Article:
The Ultimate Gerrymander

Glen Harland Reynolds discusses state secession at the USA Today. He is talking about splitting states rather than leaving the nation.  Read the whole thing to see some of the current movements.  Glen says:

Splitting a state is hard. West Virginia managed because the existing Virginia legislature was in rebellion against the United States, making it easy for President Lincoln and the Congress to recognize the new rump legislature put together in Wheeling as the “official” legislature of Virginia, and accepting its approval (which the Constitution requires) for forming a new state out of part of the old Virginia. Such circumstances aren’t likely today, let us hope, though if states like Illinois or California went bankrupt, they might agree to a split in exchange for a federal bailout.

Glen left out an example and a related problem that makes splitting a state darn near impossible now.  The example is Maine.  Maine separated from Massachusetts in 1820.  Wikipedia tells us how it happened:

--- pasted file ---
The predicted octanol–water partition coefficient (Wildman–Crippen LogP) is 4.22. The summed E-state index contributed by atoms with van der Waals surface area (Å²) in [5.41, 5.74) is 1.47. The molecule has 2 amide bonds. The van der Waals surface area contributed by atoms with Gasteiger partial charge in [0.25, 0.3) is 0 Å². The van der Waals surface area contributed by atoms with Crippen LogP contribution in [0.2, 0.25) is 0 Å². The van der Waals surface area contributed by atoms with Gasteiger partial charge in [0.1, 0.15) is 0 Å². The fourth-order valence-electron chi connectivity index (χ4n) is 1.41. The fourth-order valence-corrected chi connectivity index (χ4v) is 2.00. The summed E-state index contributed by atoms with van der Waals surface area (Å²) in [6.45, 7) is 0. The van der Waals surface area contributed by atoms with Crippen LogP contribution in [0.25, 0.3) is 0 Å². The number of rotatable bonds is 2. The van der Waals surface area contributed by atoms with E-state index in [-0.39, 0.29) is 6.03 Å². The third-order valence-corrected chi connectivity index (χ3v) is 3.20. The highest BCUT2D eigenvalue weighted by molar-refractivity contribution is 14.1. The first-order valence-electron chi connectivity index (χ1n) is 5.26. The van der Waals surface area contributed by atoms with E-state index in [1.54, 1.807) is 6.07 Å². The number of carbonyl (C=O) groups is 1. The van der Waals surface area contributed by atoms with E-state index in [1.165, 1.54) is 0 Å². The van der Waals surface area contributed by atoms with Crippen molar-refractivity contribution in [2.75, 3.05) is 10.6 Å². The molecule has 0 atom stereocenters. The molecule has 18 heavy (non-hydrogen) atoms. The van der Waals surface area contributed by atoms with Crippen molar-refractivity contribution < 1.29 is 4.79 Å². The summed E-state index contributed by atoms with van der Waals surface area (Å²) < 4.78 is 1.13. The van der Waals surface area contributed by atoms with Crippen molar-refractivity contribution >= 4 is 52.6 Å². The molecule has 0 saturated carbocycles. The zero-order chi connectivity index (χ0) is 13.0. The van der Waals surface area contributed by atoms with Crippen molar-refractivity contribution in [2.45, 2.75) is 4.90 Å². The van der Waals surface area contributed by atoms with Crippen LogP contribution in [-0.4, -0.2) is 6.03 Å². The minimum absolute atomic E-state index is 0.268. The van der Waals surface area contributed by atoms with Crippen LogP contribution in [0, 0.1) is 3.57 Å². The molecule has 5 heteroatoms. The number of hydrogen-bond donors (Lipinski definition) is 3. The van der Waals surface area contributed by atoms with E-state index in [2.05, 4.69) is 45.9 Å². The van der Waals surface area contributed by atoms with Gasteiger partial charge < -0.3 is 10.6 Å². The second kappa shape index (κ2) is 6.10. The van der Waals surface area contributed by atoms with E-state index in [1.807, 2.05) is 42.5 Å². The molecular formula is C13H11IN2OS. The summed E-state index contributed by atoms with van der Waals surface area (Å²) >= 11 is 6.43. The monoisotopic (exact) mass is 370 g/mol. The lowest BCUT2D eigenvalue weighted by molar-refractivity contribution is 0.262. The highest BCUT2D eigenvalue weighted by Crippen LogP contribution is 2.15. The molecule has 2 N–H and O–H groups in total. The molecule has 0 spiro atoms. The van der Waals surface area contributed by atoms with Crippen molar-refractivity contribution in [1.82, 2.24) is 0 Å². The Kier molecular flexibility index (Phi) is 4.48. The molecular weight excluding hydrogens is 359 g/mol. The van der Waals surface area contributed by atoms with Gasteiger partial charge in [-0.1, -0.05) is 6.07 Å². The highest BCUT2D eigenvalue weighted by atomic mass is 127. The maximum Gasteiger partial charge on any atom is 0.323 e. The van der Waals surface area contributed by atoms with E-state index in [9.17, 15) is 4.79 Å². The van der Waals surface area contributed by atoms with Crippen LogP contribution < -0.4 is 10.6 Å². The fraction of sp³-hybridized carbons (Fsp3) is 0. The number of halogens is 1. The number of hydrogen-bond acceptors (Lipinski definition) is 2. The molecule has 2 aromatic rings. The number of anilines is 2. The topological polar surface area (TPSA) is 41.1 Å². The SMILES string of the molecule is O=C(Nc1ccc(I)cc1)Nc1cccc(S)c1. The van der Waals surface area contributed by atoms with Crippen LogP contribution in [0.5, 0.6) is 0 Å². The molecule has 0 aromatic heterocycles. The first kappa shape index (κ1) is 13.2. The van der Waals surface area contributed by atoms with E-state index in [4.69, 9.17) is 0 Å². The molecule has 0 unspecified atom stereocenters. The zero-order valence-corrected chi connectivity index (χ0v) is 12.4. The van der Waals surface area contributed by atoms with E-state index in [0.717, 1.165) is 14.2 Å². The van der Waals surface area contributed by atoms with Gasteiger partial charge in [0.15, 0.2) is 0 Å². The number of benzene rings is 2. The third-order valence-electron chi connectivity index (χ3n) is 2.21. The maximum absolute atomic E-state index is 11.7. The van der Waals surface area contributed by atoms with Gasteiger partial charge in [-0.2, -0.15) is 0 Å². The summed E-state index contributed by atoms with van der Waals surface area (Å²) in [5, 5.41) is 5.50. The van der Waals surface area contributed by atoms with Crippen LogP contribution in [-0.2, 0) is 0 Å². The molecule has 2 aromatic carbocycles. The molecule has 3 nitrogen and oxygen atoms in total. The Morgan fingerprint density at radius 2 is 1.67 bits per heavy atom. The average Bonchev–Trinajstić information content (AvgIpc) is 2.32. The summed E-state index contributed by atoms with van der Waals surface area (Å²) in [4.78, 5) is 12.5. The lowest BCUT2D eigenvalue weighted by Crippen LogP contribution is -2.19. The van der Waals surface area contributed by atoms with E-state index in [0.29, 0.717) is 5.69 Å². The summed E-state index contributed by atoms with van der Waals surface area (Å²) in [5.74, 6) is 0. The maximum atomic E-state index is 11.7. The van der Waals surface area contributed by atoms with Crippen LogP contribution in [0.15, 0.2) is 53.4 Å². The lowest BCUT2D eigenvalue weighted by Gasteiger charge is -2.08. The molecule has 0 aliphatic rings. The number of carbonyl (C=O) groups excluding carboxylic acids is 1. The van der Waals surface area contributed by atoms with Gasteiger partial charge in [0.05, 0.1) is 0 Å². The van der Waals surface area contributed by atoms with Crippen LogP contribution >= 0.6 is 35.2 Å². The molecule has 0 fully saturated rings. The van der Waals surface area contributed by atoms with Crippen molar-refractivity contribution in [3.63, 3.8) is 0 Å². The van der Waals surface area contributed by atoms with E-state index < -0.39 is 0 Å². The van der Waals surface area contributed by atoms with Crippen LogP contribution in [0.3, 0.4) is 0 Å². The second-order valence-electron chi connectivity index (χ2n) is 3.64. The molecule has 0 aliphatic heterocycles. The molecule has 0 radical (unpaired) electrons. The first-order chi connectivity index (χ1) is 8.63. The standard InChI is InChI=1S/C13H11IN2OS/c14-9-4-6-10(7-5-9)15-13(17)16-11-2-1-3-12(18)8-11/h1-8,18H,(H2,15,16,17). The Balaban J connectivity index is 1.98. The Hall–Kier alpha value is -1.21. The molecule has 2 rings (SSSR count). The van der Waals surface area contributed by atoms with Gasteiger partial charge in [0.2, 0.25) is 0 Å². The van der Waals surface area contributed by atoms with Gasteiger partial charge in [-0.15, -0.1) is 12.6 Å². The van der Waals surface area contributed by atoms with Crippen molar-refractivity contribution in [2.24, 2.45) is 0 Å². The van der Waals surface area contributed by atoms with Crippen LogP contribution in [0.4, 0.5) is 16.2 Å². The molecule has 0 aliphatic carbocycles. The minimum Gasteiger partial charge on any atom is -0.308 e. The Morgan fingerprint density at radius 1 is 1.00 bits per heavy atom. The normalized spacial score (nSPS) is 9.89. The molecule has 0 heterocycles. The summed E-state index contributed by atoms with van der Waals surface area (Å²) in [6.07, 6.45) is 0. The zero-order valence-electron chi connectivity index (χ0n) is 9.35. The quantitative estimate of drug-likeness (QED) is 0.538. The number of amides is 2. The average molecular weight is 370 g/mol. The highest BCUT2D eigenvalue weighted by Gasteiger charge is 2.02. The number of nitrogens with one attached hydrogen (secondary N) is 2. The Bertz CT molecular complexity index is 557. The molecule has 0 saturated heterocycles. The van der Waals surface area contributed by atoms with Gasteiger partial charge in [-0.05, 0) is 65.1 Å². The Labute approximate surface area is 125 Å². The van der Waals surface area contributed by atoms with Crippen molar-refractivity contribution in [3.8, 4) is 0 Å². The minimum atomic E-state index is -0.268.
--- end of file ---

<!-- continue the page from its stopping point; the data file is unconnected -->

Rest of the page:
Formal secession and formation of the state of Maine as the 23rd state occurred on March 15, 1820, as part of the Missouri Compromise, which geographically limited the spread of slavery and enabled the admission to statehood of Missouri the following year, keeping a balance between slave and free states.

Glen doesn’t mention it but we think that northern Wisconsin and the Upper Peninsula of Michigan would make a peachy new state.  New states change the balance of power in the US Senate.  In 1820 it was free versus slave.  Now it is Republican versus Democrat.  All of the proposals to add a new rural state would be welcomed by the GOP but would never be supported by the Dems.  The one possibility the Dems might consider is changing California into six states and of course if the Dems support it then the GOP would be against it.  In every case one of the parties will block it.

This reminds us of innovative ideas from new faculty members, in some cases we were the new ones.  The answers from the senior faculty members were always the same, “We’re not going to die on that hill.”  Sometimes they added one more word to the answer, “Again.”  We think it is still good advice.  There will be no Miconsin.


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